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Source: Franco Origlia / Getty Images

10. Hubert de Givenchy
> Age: 91
> Occupation: Fashion designer

The famed French designer was best known for dressing iconic actress Audrey Hepburn off-screen and for her roles in “Breakfast at Tiffany’s,” “Funny Face,” and “How to Steal a Million.” After working under famed fashion designer Cristobal Balenciaga, Givenchy founded his eponymous brand in 1952. His restrained and sophisticated style became known as “extreme elegance,” and his designs were coveted by celebrities and European royalty. He retired from his company in 1995 and went on to join the world of arts and antiques. Givenchy died March 12 at age 91.

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11. Caroline Rose Hunt
> Age: 95
> Occupation: Oil heiress and hotelier

Caroline Hunt, the daughter of renowned Texas wildcatter H.L. Hunt, took her trust fund and founded Rosewood Hotels & Resorts in 1979. While her brothers went bust investing in commodities, Hunt built a small real estate and ultra-luxury hospitality empire that in 2011 was sold to Hong Kong-based New World Hospitality in a $229.5 million deal. The company Hunt founded is now Rosewood Hotel Group. Hunt died Nov. 13 in Dallas nearly two weeks after suffering a stroke at age 95.

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12. Jon Huntsman Sr.
> Age: 80
> Occupation: Industrialist, philanthropist

This rags-to-riches Utah billionaire overcame poverty to build an $11 billion company that manufactures chemicals used in thousands of consumer products, including fertilizers, car dashboards, and running shoes. In 1970, Jon Huntsman established Huntsman Container Corp., which, among other businesses, produced the first Styrofoam clamshell container used for the McDonald’s Big Mac sandwich. Huntsman (the father of U.S. Ambassador to Russia and former presidential contender Jon Huntsman Jr.) was a prolific philanthropist whose crowning achievement was the establishment of a cancer research center at the University of Utah. Huntsman Sr. died Feb. 2 in his Salt Lake City home at age 80.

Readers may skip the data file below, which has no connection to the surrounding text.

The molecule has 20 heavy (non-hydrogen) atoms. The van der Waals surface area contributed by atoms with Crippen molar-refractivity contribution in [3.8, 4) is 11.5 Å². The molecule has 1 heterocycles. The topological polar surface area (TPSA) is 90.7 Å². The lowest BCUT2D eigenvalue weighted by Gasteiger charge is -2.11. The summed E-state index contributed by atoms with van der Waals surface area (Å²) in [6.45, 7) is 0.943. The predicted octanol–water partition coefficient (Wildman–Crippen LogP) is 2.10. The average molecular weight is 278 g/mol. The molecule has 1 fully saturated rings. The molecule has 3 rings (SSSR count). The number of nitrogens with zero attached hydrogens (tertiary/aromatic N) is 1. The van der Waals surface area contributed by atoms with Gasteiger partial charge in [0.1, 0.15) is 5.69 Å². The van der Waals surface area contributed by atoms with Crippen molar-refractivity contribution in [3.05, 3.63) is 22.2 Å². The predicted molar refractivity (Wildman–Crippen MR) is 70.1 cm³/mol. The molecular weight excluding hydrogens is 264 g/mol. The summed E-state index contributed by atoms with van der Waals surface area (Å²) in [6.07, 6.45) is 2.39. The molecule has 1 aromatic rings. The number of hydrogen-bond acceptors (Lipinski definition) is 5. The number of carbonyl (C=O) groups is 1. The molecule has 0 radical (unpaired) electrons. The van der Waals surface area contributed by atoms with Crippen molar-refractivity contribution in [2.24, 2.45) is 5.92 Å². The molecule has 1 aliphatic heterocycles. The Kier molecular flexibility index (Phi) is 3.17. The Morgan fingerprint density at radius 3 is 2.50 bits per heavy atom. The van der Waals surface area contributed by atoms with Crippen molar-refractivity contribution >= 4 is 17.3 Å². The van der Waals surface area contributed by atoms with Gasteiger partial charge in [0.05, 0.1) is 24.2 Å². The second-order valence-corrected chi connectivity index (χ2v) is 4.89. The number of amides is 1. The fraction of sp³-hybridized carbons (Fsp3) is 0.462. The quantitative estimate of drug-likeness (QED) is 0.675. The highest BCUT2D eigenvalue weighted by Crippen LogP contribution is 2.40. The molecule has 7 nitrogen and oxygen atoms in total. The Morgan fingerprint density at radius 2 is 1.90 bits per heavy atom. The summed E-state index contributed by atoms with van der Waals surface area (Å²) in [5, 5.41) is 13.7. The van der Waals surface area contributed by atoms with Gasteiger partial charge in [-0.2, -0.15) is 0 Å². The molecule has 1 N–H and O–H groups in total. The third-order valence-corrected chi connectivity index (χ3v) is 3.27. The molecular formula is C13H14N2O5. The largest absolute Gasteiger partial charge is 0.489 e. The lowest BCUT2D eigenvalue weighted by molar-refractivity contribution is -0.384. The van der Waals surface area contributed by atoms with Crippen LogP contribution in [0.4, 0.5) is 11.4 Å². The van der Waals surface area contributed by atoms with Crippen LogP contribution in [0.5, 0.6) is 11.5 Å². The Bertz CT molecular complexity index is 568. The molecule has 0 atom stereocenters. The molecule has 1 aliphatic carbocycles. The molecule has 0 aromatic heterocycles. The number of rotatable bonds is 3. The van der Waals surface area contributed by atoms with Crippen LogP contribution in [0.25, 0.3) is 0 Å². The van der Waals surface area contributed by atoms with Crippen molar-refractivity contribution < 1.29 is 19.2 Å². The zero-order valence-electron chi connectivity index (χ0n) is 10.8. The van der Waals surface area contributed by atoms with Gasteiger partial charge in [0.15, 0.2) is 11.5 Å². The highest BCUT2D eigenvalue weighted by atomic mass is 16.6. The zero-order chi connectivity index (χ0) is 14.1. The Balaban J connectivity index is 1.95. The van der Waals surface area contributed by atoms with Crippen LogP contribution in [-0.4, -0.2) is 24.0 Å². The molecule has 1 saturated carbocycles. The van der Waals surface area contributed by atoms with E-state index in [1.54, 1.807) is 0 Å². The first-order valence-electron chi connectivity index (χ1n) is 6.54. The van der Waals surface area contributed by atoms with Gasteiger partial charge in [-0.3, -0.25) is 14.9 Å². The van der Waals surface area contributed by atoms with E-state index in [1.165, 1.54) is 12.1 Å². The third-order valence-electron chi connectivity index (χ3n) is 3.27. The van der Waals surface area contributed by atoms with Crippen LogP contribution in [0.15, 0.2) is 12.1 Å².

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13. Ingvar Kamprad
> Age: 91
> Occupation: IKEA founder

At 17, Ingvar Kamprad took the money he made selling pencils, matches, and trinkets door-to-door, and the modest amount of money his father rewarded him for doing well in school, and founded IKEA. The name is an abbreviation of his initials, Elmtaryd, the name of his family farm, and Agunnaryd, his boyhood village in rural Sweden. His idea was to provide affordable, modernist, do-it-yourself assembled home furnishings. But his efforts to drive down costs alienated his suppliers, forcing him to design furniture in-house and, eventually, to establish his own outlets. Over 70 years, he built his company into the world’s largest furniture retailer. Kamprad died on Jan. 27 at his home in Smaland, Sweden.